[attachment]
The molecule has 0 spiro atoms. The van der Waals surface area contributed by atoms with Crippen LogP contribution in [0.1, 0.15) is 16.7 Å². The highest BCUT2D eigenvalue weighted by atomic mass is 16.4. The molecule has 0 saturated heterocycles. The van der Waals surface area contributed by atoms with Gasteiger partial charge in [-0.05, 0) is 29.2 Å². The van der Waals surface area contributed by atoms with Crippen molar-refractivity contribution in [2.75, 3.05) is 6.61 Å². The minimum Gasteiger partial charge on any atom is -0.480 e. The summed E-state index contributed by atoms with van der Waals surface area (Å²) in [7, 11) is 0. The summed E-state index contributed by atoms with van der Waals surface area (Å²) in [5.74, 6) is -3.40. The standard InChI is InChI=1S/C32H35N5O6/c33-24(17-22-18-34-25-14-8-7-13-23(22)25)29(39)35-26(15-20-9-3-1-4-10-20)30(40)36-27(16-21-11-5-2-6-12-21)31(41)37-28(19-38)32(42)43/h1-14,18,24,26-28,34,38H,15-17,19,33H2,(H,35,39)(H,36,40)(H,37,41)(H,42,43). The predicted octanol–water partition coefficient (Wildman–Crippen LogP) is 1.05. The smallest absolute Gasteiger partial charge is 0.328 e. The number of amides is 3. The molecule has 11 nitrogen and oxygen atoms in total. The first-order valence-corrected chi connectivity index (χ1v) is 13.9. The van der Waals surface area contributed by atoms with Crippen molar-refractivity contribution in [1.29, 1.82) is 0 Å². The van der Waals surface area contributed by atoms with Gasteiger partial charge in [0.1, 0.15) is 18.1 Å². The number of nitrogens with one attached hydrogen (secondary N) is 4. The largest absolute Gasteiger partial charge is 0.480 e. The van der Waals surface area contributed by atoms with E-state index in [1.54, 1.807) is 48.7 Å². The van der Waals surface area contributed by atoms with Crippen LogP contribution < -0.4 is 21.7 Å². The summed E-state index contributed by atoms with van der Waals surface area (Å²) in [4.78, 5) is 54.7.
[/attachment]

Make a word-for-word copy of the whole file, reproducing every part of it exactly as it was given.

The molecule has 0 spiro atoms. The van der Waals surface area contributed by atoms with Crippen LogP contribution in [0.1, 0.15) is 16.7 Å². The highest BCUT2D eigenvalue weighted by atomic mass is 16.4. The molecule has 0 saturated heterocycles. The van der Waals surface area contributed by atoms with Gasteiger partial charge in [-0.05, 0) is 29.2 Å². The van der Waals surface area contributed by atoms with Crippen molar-refractivity contribution in [2.75, 3.05) is 6.61 Å². The minimum Gasteiger partial charge on any atom is -0.480 e. The summed E-state index contributed by atoms with van der Waals surface area (Å²) in [7, 11) is 0. The summed E-state index contributed by atoms with van der Waals surface area (Å²) in [5.74, 6) is -3.40. The standard InChI is InChI=1S/C32H35N5O6/c33-24(17-22-18-34-25-14-8-7-13-23(22)25)29(39)35-26(15-20-9-3-1-4-10-20)30(40)36-27(16-21-11-5-2-6-12-21)31(41)37-28(19-38)32(42)43/h1-14,18,24,26-28,34,38H,15-17,19,33H2,(H,35,39)(H,36,40)(H,37,41)(H,42,43). The predicted octanol–water partition coefficient (Wildman–Crippen LogP) is 1.05. The smallest absolute Gasteiger partial charge is 0.328 e. The number of amides is 3. The molecule has 11 nitrogen and oxygen atoms in total. The first-order valence-corrected chi connectivity index (χ1v) is 13.9. The van der Waals surface area contributed by atoms with Crippen molar-refractivity contribution in [1.29, 1.82) is 0 Å². The van der Waals surface area contributed by atoms with Gasteiger partial charge in [0.1, 0.15) is 18.1 Å². The number of nitrogens with one attached hydrogen (secondary N) is 4. The largest absolute Gasteiger partial charge is 0.480 e. The van der Waals surface area contributed by atoms with E-state index in [1.54, 1.807) is 48.7 Å². The van der Waals surface area contributed by atoms with Crippen LogP contribution < -0.4 is 21.7 Å². The summed E-state index contributed by atoms with van der Waals surface area (Å²) in [4.78, 5) is 54.7.